After deciding to use roofing felt as your underlayment, the next thing to worry about is how many nails for roofing felt you need. Roofing felt is a fibreglass fleece infused in asphalt to provide waterproofing. It helps protect the roof from damages by elements.
Roofing felt consists of natural materials, and besides being water-resistant, it can also withstand more sun and wind than some types of underlayment. Roofing felt is mainly used by homeowners with flat roofs, and it can also be a good fit for sloping roofs.
What Are the Types of Roofing Felts?
Choosing the best underlayment can be challenging. After a bit of research about roofing felts, you’ll remain with one more challenge: selecting the felt type.
There are three types, and all have unique features. Before selecting any, it is advisable to look at the characteristics of each kind to confirm if they meet your desired needs.
The option you choose should also fall within your budget. If you don’t have enough funds to finance the roofing project, you can opt for roof financing in Lubbock.
Here are the different types of roofing felt underlayments.
To make a torch-on felt, three layers of bitumen are melt-welded onto a roof, and a waterproof seal gets created using a blowtorch. A vapour control sheet reinforced felt and a cap sheet with a mineral finish are the three layers of bitumen used.
Building regulations require that all habitable houses should use a torch-on felt made using the three layers. Other rooms like the shed can get roofed with a two-layered one.
One of the advantages of this felt is that it is easy to install, and you can quickly install it in wet and dry areas without complications.
It also has a high resistance to wind, rain, and intense UV rays. The felt is also energy efficient since it does not allow heat transfer from outside to inside.
However, it is impossible to DIY this roofing underlayment because of the welding, which an expert can only do.
Unlike torch-on felt, which only professionals can install, you can DIY the self-adhesive felt. Its installation is easy because you only need to peel the release film and stick it on the surface. It is also waterproof and provides a perfect moisture barrier, so you don’t need extra adhesive tapes.
Self-adhesive felt is flexible during installation, and you can easily install it around ridges and hips. The underlayment is lightweight, making it easy to install, and installers can easily manoeuvre through it. This roofing felt best suits roofing for garages and shades.
For the shed-felt, you can choose either one with the torch-on or self-adhesive type of applications. This roof felt suits roofs of sheds and garden buildings. It is coloured, and this improves the building’s curb appeal.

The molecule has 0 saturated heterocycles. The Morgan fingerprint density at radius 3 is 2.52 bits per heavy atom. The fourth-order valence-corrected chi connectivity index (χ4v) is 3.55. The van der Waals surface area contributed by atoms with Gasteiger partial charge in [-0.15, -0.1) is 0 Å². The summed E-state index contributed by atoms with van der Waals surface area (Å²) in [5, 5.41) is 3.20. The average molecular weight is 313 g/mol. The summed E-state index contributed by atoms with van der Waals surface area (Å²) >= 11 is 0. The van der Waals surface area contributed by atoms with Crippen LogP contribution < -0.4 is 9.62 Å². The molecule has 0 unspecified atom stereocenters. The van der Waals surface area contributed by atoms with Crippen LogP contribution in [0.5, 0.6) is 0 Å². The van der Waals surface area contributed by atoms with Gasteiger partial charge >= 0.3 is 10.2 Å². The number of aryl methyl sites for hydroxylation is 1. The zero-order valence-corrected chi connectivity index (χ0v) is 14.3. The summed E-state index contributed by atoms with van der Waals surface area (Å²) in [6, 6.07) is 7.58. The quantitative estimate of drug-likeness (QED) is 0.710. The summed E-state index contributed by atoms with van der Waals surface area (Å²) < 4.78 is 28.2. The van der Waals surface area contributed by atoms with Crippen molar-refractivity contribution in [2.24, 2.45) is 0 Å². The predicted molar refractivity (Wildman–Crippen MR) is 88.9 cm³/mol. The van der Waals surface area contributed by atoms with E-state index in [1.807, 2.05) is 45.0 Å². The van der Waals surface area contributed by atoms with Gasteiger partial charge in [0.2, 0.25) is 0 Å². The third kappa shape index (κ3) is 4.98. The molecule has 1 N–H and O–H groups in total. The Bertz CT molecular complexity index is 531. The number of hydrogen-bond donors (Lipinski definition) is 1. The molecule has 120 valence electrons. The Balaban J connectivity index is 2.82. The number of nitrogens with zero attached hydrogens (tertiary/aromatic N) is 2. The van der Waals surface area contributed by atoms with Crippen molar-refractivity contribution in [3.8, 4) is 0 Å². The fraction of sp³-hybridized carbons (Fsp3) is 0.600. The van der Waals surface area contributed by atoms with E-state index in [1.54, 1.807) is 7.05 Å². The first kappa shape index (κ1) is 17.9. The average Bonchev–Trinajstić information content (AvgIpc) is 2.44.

Facts About Roofing Felt Installation
After choosing the type of felt to lay on your roof, the next big task is installing the underlayment. If you want to DIY, you must first collect all the tools needed and make sure you have them near you, to make work easier and fast.
If you are doing a reinstallation, you should remove the old roofing felt first and clean the area. You should never leave any nails or debris after the installation.
Ensure you are installing the felt on a clean timber that is in good condition. Check for any rots and damages. Check for water damage around the area where there were old nails. It would help if you also replaced old and rotting timbers.
You can also apply a wood preserver to give them a longer life. If you do so, ensure the preserver dries first before you proceed.
Always measure the roof you are installing the roofing felt on first. This will help you know the size of pieces you will cut for each side when installing the roofing felt.
Always start with the bottom towards the top of the roof. Read the manufacturer’s instructions to know the best way to apply the underlays. Installing the felts from bottom to top on slopping roofs ensures that the rainwater will not run under the overlaps.
When you are laying the felt from bottom to top, ensure you nail down all the parts you have installed before stepping on them. Hold the felt with two hands when laying it on the roof, pull, straighten and then align it to ensure it is straight.
How Many Nails Needed For Roofing Felt?
When installing the roofing felt on your roof, you should use nails with uniform rolls. Every part already laid on the top should be nailed down first before you start walking on it.
You must also be careful to ensure no wrinkles and folds on the felt before you nail it down. The nails should be spaced 6 to 8 inches apart, so the total number of nails you will use will depend on the size of the roof.
Avoid using cement on the roofing felt, especially if you plan to re-shingle the roof that day. That is because the cement will take longer to dry, and when you remove it after it dries, you will cause damage to the roof.
Does The Roofing Felt Have Disadvantages?
After the felt starts wearing out, it becomes less effective. You will need to repair it to ensure it serves its purpose well, reducing its curb appeal. If you do not want to tamper with your roofing felt’s aesthetic, you only have one choice; replacing the entire felt.
The roofing felt does not have a very long life span. After 10 to 20 years, you will notice that it is wearing out, and you’ll need to start thinking of a replacement. Harsh weather also accelerates its wear and tear. Besides that, it is durable and requires minimal maintenance.
Identifying the underlayment system to install on your roof is challenging, but choosing the type of roofing felt is even more challenging. Knowing how many nails for roofing felt you’ll need for the entire process will depend on the size of your roof.